Systematic conservation planning (SCP) has increasingly been used to prioritize conservation actions, including the design of new protected areas to achieve conservation objectives. Over the last 10 years, the number of marine SCP studies has increased exponentially, yet there is no structured or reliable way to find information on methods, trends, and progress. The rapid growth in methods and marine applications warrants an updated analysis of the literature, as well as reflection on the need for continuous and systematic documentation of SCP exercises in general. To address these gaps, we developed a database to document SCP exercises and populated it with 155 marine SCP exercises found in the primary literature. Based on our review, we provide an update on global advances and trends in marine SCP literature. We found accelerating growth in the number of studies over the past decade, with increasing consideration of socioeconomic variables, land-sea planning, and ecological connectivity. While several studies aimed to inform conservation decisions, we found little evidence of input from practitioners. There are important gaps in geographic coverage and little correspondence with areas most threatened. Five countries lead most studies, but their networks suggest potential for capacity building through collaborations. The varying quality and detail in documentation of studies confirmed the limited opportunities to develop and assess the application of best practice in conservation planning. A global database to track the development, implementation, and impact of SCP applications can thus provide numerous benefits. Our database constitutes an important step towards the development of a centralized repository of information on planning exercises and can serve several roles to advance SCP theory and practice: it facilitates assessing geographic coverage and gaps; scientists and practitioners can access information on trends and statistics in the use of data, methods, and applications; reviewers and editors of journals can assess whether studies have covered important literature and developments; donors and non-government organizations can identify regions needing further work; and practitioners and policy-makers can learn from previous plans.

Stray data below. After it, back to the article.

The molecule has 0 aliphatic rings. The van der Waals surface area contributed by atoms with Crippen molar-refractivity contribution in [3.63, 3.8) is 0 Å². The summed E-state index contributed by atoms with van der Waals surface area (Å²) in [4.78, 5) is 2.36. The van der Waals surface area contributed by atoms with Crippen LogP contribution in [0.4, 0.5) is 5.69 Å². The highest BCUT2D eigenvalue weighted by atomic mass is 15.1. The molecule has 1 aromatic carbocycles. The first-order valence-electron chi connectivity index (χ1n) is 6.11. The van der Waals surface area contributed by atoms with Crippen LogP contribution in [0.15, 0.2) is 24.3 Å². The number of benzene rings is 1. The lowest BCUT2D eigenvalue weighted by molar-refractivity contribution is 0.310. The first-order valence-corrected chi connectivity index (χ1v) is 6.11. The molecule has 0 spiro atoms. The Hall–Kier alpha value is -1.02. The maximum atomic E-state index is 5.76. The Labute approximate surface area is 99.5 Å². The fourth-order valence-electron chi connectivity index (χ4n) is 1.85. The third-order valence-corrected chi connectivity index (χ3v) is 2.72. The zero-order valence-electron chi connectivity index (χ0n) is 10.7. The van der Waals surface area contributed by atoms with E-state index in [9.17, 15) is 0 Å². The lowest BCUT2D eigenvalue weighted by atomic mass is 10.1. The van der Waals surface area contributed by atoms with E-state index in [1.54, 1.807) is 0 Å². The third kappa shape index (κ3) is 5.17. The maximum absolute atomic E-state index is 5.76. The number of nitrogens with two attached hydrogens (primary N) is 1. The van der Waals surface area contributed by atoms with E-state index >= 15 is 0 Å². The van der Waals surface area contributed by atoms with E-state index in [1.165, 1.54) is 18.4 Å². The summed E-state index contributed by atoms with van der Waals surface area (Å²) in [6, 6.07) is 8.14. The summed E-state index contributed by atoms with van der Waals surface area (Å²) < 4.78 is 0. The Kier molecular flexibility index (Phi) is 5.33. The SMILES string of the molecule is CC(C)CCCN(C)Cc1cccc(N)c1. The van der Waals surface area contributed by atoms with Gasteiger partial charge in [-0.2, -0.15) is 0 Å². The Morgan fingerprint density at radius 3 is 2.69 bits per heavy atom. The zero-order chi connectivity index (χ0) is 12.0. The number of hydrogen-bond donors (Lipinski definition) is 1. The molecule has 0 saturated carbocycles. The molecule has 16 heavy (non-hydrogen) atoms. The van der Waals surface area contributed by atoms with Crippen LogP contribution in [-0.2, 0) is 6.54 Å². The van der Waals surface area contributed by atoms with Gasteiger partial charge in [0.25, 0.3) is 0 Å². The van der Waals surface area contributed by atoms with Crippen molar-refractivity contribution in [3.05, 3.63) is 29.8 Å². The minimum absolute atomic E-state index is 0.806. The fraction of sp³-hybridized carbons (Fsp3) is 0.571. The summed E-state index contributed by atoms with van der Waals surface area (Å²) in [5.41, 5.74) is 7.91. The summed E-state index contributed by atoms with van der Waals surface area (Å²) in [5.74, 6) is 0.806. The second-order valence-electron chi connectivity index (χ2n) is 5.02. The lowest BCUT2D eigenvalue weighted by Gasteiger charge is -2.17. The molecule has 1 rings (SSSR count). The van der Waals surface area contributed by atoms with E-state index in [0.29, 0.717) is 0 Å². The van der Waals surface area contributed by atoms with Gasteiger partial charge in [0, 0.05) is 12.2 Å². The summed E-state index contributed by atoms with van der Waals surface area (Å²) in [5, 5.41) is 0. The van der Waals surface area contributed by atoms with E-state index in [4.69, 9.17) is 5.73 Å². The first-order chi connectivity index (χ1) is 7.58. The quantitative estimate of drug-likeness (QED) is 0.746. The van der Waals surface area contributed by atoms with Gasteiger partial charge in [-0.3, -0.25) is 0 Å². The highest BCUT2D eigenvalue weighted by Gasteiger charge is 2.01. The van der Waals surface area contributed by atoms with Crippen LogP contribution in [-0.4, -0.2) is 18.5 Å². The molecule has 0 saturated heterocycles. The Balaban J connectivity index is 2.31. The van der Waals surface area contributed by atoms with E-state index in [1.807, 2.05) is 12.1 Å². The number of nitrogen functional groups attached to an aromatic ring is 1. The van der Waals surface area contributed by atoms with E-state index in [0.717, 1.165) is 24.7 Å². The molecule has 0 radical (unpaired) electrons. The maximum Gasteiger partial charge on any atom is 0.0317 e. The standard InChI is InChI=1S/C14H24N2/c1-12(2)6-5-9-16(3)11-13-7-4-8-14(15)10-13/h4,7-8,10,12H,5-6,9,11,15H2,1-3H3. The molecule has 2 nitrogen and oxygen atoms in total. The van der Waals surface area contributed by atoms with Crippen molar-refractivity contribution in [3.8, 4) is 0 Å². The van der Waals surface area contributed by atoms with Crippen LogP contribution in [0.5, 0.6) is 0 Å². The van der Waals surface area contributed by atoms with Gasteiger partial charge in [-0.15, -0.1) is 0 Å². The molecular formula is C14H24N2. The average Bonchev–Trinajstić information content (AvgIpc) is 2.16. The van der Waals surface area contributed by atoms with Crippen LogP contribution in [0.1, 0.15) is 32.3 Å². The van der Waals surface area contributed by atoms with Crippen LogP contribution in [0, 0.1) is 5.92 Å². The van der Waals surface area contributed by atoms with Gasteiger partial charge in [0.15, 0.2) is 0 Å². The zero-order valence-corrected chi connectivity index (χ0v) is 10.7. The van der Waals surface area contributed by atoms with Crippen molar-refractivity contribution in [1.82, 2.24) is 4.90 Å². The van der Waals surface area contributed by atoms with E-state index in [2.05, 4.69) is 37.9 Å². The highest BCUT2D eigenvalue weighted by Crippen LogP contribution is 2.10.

Jorge is a Research Fellow at the ARC CoE Coral Reef Studies, James Cook University. He is interested in improving spatial planning for natural resource use to achieve long-term sustainability and positive outcomes for people and their environment. Broadly, his research aims to advance systematic conservation planning theory and practice through promoting and improving the integration of terrestrial, freshwater, and marine conservation planning initiatives. Jorge’s research explores theoretical and methodological aspects of decision-making problems associated with an integrated land-sea planning approach. For example, cost-effective mitigation of cross-system threats (e.g. land-based pollution affecting marine and freshwater ecosystems), identifying co-benefits and trade-offs associated with different land/water uses and management decisions (e.g. spatial congruence between local and downstream land values), and improving collaboration among stakeholders with diverse (and sometimes conflicting) objectives across the land-to-sea continuum. His current research includes participatory scenario planning to inform integrated catchment management, studying collaboration networks supporting planning for land-water use and management, and designing reserve networks considering ecological connectivity and the effects of global warming.